Agenda item

Public Health Update


Ms Kelly O’Neill, the Council’s Interim Director of Public Health, advised that the public health function had moved to local authorities in 2013 as councils were deemed to be best placed to contribute to public health and wellbeing, with access to things like green spaces.  To ensure that the team was as effective as possible, it was important that it was made up of people from a wide range of backgrounds rather than all from the health service.  Ms O’Neill was currently building her team and recruiting people who understood public need, moving away from pure academics.


Communities needed to be engaged to glean their insight and simple information was needed that informed decision making.  This model had been introduced and public health was now working with the wider Council in a broader way, trying to develop more effective ways of working with the local authority, NHS and public. 


Ms O’Neill’s role was to optimise any decisions to think about:

1.    Health improvement

2.    Healthcare public health

3.    Health protection


Although public health had previously been seen as a department that scrutinised data, it now held more of an enabling role in the wider determinants of health.  With funding of around £18.5m in 2022/2023, the team had worked with the public to improve lifestyles and target inequalities. 


Ms Shikha Sharma, Public Health Consultant at the Council, had given Councillors a presentation at Member Development Day on 23 January 2023 and had mentioned about the inclusion of public health in all Council policies.  Ms O’Neill advised that the Council tackled inequalities all the time so consideration was being given to ensuring that every decision made by the Council had a positive impact on health.  Consideration needed to be given to promoting a better way of living by thinking about things like locations, etc (e.g., were things being placed within walking distance to reduce car use).  To this end, thought was being given to the inclusion of a section in all reports to identify the health impacts of any recommendations.  Members were supportive of this idea.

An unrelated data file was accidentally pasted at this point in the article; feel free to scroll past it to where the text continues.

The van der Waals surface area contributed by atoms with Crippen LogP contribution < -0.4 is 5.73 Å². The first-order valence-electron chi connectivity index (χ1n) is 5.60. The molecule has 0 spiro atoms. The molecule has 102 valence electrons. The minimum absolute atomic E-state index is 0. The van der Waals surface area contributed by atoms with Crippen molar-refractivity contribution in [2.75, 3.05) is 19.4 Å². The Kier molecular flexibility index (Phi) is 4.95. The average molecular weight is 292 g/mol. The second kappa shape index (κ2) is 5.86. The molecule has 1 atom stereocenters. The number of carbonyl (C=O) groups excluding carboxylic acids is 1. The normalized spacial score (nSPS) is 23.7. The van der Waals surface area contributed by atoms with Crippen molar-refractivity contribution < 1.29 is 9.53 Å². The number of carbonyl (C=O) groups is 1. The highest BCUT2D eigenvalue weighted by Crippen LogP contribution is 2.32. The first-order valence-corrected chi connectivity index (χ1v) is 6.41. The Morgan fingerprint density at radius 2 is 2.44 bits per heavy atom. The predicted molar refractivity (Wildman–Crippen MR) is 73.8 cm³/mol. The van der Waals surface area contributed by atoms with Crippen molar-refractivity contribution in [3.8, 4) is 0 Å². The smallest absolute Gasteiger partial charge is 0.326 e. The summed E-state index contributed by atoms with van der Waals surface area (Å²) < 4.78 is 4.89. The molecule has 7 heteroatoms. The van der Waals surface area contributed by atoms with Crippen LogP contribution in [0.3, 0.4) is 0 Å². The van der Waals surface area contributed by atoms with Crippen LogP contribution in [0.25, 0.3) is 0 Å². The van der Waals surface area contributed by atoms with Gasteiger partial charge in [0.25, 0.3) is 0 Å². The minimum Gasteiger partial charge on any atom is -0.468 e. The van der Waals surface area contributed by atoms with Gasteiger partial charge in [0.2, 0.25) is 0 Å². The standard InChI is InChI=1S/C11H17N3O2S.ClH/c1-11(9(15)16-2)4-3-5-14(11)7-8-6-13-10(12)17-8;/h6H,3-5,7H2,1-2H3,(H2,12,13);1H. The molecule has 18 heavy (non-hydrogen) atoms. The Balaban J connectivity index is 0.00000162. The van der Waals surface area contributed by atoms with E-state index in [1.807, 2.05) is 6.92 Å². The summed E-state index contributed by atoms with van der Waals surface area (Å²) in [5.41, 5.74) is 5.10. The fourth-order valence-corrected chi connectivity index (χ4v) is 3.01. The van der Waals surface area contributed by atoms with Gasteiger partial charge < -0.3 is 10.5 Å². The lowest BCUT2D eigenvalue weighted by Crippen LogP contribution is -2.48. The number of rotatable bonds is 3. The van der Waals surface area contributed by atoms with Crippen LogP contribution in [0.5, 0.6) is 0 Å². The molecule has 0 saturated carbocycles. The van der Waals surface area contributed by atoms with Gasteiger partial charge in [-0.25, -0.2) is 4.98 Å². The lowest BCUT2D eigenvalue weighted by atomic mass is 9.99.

Ms O’Neill stated that, for too long, public health had been a noun and that action was now being taken to make it everyone’s responsibility.  It was important that everyone had an understanding of the relative benefits and disadvantages when writing reports. 


The public health grant was allocated by the Office of Health Improvement and Disparities (part of the Department of Health and Social Care) and payment was based on size and need.  The funding settlement for 2023/2024 was expected to be announced around February / March 2023 and would have to be used to provide a number of prescribed functions, e.g., 0-19 Healthy Child Service, as well as discretionary services. 


Each year, local authorities had to submit a return on how the public health grant had been spent, with a signed assurance that it had been spent appropriately.  Ms O’Neil noted that there would be capacity and flexibility to work with Council services to make investments to provide improved public health outcomes on local issues.  This work would need to set deliverables and outcomes to provide the best possible return on investment.